Illustration by Robert Pizzo
HR mistakes come in many different forms, and thankfully, they are not usually as obvious—or as offensive—as the daily blunders committed on The Office. But even if you have solid HR practices and procedures in place (and your managers are devoid of any Michael Scott-like tendencies), your company may still be prone to a whole host of HR pitfalls that can have far-reaching consequences for the business.
HR Is Not Just for Paper-Pushing
Far too many companies take the wrong approach to HR overall, clinging to the old-school view of HR as a department full of transactional paper-pushers rather than an essential resource that can add strategic value to an organization, says Grant Schneider, president and founder of Performance Development Strategies, an Armonk-based human resources consultancy. “Companies spend more money on human capital than anything else,” he notes. As such, HR departments should be tasked with ensuring that employees are contributing as much as they can to help fulfill the company’s mission. The HR group should not simply be filing forms and scheduling performance reviews, he says.
“Too often, HR people are siloed within a company,” says HR consultant Greg Chartier, treasurer of the Westchester Human Resource Management Association. “They are only involved in HR matters and are not brought into key business decisions.”
Businesses should instead tap their HR folks for insight into how major business decisions will play out with employees, Chartier advises. He points to a local manufacturing client that opened a division in China and never brought HR into the decision-making process. The result? U.S. managers clashed with the Chinese nationals in the manufacturing facility and the company had to shut down the location. “If the company had involved HR early on in the process, it would have saved a lot of time and money,” Chartier says.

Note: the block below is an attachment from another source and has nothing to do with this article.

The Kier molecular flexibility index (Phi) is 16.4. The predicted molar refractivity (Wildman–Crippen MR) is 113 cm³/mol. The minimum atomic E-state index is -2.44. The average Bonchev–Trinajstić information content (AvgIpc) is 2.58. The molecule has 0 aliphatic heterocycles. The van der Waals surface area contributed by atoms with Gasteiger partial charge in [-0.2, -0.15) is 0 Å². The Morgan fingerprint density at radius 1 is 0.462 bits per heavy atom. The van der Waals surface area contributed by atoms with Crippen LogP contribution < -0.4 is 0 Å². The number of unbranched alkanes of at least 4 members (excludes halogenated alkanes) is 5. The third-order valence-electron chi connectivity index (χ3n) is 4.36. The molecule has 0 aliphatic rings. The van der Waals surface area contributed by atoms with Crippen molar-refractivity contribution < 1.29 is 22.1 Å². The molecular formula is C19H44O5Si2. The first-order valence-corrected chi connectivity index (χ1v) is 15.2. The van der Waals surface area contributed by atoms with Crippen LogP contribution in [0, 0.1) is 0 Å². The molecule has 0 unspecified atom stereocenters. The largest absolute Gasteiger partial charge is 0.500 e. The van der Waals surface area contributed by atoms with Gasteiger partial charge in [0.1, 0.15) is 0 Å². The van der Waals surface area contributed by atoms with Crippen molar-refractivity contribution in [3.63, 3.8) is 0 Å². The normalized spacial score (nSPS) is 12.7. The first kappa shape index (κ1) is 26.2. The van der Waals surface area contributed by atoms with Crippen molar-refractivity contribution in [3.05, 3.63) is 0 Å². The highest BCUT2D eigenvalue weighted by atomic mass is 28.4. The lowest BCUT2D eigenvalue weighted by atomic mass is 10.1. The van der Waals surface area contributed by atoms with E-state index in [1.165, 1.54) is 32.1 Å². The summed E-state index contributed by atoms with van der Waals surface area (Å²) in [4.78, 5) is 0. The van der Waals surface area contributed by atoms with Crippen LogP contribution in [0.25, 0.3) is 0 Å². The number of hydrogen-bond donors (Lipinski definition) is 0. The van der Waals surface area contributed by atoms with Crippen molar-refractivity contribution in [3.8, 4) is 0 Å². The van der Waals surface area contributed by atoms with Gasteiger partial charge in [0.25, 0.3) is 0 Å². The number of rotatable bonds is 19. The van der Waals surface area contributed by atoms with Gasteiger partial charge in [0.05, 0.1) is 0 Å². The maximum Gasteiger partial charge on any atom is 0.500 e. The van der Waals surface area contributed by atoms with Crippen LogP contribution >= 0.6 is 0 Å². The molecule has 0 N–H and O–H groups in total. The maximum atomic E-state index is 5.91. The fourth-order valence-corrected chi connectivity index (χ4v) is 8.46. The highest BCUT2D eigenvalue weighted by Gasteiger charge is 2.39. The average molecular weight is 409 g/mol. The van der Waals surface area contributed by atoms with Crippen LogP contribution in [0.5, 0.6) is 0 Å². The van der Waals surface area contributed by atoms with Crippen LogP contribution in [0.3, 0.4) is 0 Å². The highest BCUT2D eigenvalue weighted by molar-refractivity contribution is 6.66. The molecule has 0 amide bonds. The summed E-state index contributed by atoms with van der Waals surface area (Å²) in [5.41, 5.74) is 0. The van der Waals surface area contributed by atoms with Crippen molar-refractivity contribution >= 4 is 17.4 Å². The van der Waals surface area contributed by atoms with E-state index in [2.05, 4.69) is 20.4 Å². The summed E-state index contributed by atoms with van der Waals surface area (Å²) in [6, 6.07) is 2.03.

Sometimes the problem starts with HR employees themselves, who may focus too narrowly on HR procedures and practices without properly learning the business, cautions Anne Papaelias, vice president of HR for Curtis Instruments, Inc., a Mount Kisco-based global technology company. “In order to understand the needs of an organization and its people, HR leaders first need to fully understand the organization’s products/services, customers, culture, and structure,” she says. To combat this issue at Curtis, Papaelias makes sure all new HR employees meet immediately with each of Curtis’s department heads before they focus on administration and benefits.
Strategic outsourcing can be crucial to maximizing the power of a company’s HR department, Schneider adds. “Companies need to take advantage of third-party companies that lift the burden off internal HR departments when it comes to routine tasks like administering employee benefits and 401K plans and keeping track of tax and performance review forms,” he says.
So, assuming, then, that you don’t treat your HR crew as an afterthought, what are some of the other HR blunders your company might be committing? Read on and cringe—or congratulate yourself for steering clear of these pitfalls…
The “Warm Body” Approach
Here’s an all-too-common mistake scenario: an employee quits and you have to fill the position quickly. The company pressures a manager to find a replacement and someone is hastily hired. “The result is you get a warm body to perform a function, but haven’t taken the time to think about how this person will fit in with the culture of your organization,” says Joseph DiCarlo, HR director for WestMed, a 220-physician medical group serving Southern and Central Westchester.